How many stories do you need?

Here are many things to consider when buying a home, one of those things may be if a one-story or two-story home is the best fit for your family. The number of floors your home has can affect many things, including look, cost of maintaining, and functionality.

One-Story Home
Extremely popular in the 1970s, there has been a resurgence in demand for ranch-style homes. In addition to ranches, there are other single-level house floorplans available. Check out the characteristics that make a one-story home a good—or not so good—choice for your family.
  • No steps to navigate. Helpful with toddlers, for people with disabilities or older individuals.
  • Consistent room temperatures throughout the home (because heat rises, especially in vaulted ceilings of two-story houses).
  • Safer maintenance (windows, gutters, shingle replacement, are easier to reach).
  • No clomping and stomping noise from second-story rooms.
  • Higher cost-per-foot because a larger foundation and roof are needed.
  • Smaller yard (due to the sprawling home layout).
  • If you want a larger yard, you’ll need larger plot of land, which costs more.
  • Expensive to add on to the property if that becomes necessary (or desirable).
Two-Story Home
When considering a two-story house, you’ll quickly realize that there are many different styles to choose from including farmhouse, modern, traditional, Tudor, cottage and craftsman. Although each two-story floorplan has unique benefits and drawbacks, most of them share similar attributes.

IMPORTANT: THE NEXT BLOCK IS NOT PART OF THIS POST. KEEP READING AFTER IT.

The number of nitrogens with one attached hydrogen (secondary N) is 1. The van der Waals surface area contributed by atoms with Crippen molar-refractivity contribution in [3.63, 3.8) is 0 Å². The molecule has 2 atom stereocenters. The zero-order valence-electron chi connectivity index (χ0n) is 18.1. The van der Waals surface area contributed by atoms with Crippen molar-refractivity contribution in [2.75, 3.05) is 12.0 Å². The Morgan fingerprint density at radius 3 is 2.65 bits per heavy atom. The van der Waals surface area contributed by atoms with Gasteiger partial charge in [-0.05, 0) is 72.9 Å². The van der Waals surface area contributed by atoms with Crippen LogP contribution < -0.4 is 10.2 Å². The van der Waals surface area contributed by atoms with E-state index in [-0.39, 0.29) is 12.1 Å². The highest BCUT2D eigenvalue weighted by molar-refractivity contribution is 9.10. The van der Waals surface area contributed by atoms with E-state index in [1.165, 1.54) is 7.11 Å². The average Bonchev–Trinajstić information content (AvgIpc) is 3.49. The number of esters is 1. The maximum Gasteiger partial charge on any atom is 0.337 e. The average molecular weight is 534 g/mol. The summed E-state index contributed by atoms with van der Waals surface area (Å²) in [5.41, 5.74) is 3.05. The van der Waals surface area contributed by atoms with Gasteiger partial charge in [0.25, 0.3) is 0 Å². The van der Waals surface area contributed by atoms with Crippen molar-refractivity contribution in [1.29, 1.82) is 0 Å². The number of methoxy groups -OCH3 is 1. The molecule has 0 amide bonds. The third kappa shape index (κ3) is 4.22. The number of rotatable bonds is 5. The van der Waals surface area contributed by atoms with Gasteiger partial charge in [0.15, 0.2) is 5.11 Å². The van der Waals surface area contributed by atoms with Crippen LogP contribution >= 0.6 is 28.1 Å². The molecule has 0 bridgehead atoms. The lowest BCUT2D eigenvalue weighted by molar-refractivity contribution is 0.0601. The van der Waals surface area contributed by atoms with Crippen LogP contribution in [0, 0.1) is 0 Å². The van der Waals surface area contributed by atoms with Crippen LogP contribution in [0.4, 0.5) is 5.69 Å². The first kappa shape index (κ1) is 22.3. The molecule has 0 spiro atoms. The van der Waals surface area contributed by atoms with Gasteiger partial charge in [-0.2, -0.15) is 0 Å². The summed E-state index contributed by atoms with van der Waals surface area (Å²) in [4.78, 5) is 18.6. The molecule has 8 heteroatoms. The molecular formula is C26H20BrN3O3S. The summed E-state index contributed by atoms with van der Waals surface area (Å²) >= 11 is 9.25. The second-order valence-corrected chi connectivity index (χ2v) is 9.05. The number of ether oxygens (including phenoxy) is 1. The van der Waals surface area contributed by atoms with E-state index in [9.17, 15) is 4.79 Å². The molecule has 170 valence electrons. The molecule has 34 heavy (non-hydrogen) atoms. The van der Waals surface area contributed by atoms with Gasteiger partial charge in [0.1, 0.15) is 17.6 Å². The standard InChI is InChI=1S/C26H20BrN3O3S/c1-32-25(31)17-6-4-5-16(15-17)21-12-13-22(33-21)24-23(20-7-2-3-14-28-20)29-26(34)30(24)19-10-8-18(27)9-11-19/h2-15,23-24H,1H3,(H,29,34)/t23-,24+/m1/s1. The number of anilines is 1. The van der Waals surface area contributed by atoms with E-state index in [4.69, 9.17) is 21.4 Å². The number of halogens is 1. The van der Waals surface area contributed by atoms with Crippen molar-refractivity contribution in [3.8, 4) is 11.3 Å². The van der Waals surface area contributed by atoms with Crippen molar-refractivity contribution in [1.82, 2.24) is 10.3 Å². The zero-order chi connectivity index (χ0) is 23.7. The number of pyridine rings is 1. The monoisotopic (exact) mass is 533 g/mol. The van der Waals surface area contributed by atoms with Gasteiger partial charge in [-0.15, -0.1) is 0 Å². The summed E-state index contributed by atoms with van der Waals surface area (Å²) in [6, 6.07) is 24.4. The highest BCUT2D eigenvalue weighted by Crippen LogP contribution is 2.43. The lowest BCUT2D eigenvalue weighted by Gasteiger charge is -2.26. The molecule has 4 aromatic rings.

• Ability for people to have their own space without being concentrated on the same level.
  • Lower cost-per-foot (unless it’s a unique design with vaulted ceilings and/or an unusual floorplan).
  • When putting a two-story home on the same size lot as a ranch, the yard will be larger.
  • More difficult exterior maintenance due to the height of gutters, second-story windows and roof.
  • Increased costs if you hire someone to handle upper-level maintenance and repairs.
  • Risk of falls down the steps or increased knee and hip pain when ascending and descending.
  • Expensive to make home accessible if a family member becomes disabled or you want to retire in this home.
When it comes right down to it, these points and counterpoints are only a starting point for your journey to find the home that meets your needs and just feels right. Ultimately it’s less about one-story versus two-story… and more about the stories you’ll make and cherish in your new home!
- Nov 27, 2018